In a way, The Rocky Horror Picture Show is a good example of a cult film that garnered mainstream appeal. Largely dismissed when it was first released (because let’s face it, mainstream film critics were always morons), it quickly became a huge enough hit that people would dress up as the characters (ladies and gentlemen, the birth of cosplay as we know it), and now every year the film is shown close to Halloween, which I guess is why I’ve picked this film. I saw a more recent performance of the play this film was based on (specifically the 40th Anniversary broadcast on Sky Arts), and at that point I didn’t see the film yet, and then wanted to see it more than ever, and when I finally did see it, I liked it, even though I wasn’t entirely surprised by how unapologetically campy it is.
The film’s plot is essentially a silver screen re-enactment of the musical, narrated by a criminologist. The story sees a couple – Brad Majors and Janet Weiss – who find themselves lost in the woods one rainy evening, and stumble on a nearby manor, wherein they assume they can find a phone they can use to call for help. Discovering a cavalcade of strange people with bizarre costumes, they are greeted by Dr. Frank N. Furter, a crazy scientist who, by his own admission, is an alien transvestite from a faraway planet, and apparently he is creating a superhuman beef cake that he wants to have sex with, while simultaneously seducing both Brad and Janet, who find themselves caught in a series of bizarre, goofy horrors set to upbeat music.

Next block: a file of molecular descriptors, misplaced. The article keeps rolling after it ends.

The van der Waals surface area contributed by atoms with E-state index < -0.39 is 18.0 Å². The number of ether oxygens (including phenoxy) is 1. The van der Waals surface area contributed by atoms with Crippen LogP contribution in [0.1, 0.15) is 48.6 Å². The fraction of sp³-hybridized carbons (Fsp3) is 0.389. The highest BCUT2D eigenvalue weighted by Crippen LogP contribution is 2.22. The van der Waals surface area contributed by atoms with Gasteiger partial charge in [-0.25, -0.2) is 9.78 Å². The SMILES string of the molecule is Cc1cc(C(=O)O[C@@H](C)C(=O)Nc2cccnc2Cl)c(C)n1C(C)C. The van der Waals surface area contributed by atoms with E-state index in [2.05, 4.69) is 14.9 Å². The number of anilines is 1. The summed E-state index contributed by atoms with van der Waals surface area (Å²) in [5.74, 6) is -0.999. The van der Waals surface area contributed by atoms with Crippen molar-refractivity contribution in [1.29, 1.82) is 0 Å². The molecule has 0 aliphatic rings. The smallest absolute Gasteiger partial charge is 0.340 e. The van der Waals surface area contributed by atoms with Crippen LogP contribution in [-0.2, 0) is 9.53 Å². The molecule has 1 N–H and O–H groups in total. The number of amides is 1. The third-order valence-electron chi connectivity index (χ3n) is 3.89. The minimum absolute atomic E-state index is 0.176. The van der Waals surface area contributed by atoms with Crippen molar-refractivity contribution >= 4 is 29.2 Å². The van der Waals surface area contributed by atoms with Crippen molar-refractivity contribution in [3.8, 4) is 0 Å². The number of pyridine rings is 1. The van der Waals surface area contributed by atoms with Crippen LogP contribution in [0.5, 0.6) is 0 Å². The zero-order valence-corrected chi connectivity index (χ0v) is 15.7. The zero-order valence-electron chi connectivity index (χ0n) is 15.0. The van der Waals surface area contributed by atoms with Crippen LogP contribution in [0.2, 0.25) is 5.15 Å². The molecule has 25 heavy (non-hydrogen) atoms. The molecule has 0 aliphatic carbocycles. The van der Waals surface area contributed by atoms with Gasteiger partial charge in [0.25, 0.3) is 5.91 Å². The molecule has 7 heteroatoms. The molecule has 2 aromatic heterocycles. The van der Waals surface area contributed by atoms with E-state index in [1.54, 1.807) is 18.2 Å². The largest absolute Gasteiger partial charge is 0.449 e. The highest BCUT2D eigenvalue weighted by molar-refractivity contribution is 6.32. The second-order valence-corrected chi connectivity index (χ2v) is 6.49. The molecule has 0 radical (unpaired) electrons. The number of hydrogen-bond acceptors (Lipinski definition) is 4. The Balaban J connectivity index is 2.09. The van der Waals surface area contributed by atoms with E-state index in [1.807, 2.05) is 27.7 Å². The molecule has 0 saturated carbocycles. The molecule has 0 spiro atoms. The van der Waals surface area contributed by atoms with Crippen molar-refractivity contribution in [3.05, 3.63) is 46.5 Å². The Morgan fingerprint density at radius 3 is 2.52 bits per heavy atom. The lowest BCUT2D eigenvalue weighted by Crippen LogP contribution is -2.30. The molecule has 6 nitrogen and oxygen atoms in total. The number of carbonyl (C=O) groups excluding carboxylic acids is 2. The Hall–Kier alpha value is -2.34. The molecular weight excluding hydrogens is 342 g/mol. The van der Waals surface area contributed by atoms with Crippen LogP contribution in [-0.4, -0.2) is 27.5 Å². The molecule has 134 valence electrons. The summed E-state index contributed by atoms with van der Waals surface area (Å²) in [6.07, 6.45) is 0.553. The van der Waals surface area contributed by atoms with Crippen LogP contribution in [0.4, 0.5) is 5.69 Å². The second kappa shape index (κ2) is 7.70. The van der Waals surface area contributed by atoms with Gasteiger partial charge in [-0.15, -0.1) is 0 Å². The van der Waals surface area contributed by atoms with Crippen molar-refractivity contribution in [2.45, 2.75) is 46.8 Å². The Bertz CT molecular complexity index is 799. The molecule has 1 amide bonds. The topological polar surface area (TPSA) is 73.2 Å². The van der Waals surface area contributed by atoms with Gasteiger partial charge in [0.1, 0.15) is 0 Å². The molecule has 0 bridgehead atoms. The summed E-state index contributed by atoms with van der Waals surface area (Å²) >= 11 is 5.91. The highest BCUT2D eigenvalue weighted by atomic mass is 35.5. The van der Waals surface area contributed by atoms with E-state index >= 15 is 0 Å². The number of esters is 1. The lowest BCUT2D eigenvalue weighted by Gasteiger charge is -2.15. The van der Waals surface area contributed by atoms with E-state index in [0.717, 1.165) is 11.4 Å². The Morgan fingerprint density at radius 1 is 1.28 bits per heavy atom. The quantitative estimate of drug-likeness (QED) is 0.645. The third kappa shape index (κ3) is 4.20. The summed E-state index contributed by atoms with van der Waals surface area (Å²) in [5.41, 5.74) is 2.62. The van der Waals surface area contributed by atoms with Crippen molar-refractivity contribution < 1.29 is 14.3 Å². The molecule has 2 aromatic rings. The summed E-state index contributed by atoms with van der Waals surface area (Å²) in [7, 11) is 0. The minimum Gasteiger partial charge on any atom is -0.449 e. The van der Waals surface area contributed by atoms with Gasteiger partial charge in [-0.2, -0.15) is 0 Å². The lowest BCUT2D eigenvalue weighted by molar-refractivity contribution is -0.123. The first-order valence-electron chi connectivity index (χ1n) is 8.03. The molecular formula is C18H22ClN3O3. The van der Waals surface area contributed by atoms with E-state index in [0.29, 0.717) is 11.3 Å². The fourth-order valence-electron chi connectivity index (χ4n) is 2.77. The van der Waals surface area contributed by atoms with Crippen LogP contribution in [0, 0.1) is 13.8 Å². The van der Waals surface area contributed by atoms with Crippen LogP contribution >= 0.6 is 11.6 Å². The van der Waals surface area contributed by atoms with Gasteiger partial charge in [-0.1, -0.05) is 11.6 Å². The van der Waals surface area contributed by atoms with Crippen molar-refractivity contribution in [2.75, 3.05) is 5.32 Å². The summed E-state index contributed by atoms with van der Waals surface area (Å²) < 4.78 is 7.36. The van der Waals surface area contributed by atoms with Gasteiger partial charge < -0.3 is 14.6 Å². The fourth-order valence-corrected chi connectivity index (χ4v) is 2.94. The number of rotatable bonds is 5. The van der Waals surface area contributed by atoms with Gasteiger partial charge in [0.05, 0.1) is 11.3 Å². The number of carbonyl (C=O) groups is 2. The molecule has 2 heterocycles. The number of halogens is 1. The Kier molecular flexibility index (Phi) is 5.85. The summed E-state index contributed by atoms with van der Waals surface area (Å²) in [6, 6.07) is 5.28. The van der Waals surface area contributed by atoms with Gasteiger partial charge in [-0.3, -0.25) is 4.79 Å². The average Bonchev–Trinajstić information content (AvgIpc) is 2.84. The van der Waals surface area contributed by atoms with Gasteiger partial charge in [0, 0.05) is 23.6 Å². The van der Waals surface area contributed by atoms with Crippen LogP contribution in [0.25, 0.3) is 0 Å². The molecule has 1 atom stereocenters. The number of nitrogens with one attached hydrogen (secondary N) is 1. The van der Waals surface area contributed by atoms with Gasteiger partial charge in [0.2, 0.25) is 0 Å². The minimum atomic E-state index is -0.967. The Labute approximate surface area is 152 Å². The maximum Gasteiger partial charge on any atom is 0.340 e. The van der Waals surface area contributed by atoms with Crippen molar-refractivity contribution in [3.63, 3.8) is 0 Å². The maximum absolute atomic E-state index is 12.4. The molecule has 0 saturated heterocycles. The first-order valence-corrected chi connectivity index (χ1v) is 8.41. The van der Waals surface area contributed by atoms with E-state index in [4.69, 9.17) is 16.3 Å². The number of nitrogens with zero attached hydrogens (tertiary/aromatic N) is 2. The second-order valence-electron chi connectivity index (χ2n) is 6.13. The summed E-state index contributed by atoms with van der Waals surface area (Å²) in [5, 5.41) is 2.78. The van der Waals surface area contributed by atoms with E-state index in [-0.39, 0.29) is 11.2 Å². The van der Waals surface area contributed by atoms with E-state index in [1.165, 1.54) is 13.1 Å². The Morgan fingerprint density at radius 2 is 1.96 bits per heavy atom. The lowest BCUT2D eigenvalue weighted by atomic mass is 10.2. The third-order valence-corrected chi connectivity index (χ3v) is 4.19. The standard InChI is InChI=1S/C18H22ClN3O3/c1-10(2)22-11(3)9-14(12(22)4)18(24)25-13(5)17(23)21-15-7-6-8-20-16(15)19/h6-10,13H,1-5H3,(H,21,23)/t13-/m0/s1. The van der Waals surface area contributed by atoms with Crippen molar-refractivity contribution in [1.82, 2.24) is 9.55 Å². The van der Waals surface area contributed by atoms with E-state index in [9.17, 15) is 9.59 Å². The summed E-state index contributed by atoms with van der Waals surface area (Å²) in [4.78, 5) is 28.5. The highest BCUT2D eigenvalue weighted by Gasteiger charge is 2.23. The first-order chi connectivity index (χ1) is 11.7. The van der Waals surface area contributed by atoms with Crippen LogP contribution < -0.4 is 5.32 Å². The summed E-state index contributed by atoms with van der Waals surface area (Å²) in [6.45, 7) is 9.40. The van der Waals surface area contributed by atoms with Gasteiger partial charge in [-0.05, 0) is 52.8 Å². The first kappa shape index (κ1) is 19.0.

The story is in equal parts a B-movie parody and a glam rock opera, and it moves at a rather frenetic, yet enjoyably upbeat pace. It’s mainly the musical numbers that move the plot forward (this literally being an on-screen translation of the original musical), and it’s a pretty effective way to bring attention to the plot, and advantage that Rocky Horror has over the plethora of cheesy sci-fi and horror movies the filmmakers lovingly satirise.
The acting is one area where your mileage may vary, mainly because the acting is very campy. If you hate musicals you might not like it, but it seems to me that the actors perform better when they’re singing rather than simply speaking. I’m probably not the only one who’ll say that Tim Curry is the best performer in the film. I prefer his character to all the others, mainly because of his outlandish and deliciously devious performance. I’m also of the opinion that Tim Curry was the best possible choice for the role of Dr. Frank N. Furter. I’ve seen the trailer for the TV reboot (which looks pretty bad), and I’m sure Laverne Cox isn’t a bad choice, but let’s face it, there’s no beating Tim Curry.
Stylistically, the film has all the ingredients of a film that serves as both a parody and a loving tribute to the Hammer Horror films of the 1950’s and 1960’s. In fact, a number of props and set pieces, including the Oakley Estate (which was used as the setting for The Frankenstein Place), a frequent filming location in older Hammer films. Many of the costumes instantly remind me of the often equally outlandish glam rock scene of the time, but some of the other elements, including dyed hair and ripped fishnets, remind me of the punk movement (where they found a home after the film was released). Of course, I can’t go without mentioning the actual songs, and the songs are actually quite good, though a select few are truly memorable (nobody who’s seen the film can actually forget “The Time Warp”, “Dammit Janet”, or “Sweet Transvestite”).
It’s probably not for everyone, but if you want a wild, unapologetically fun film, then The Rocky Horror Picture Show is certainly for you. It looks, feels and sounds very much like a film of its time, but amazingly enough, its bold, unabashed appeal still holds up today.
- Score: 75%
- Grade: B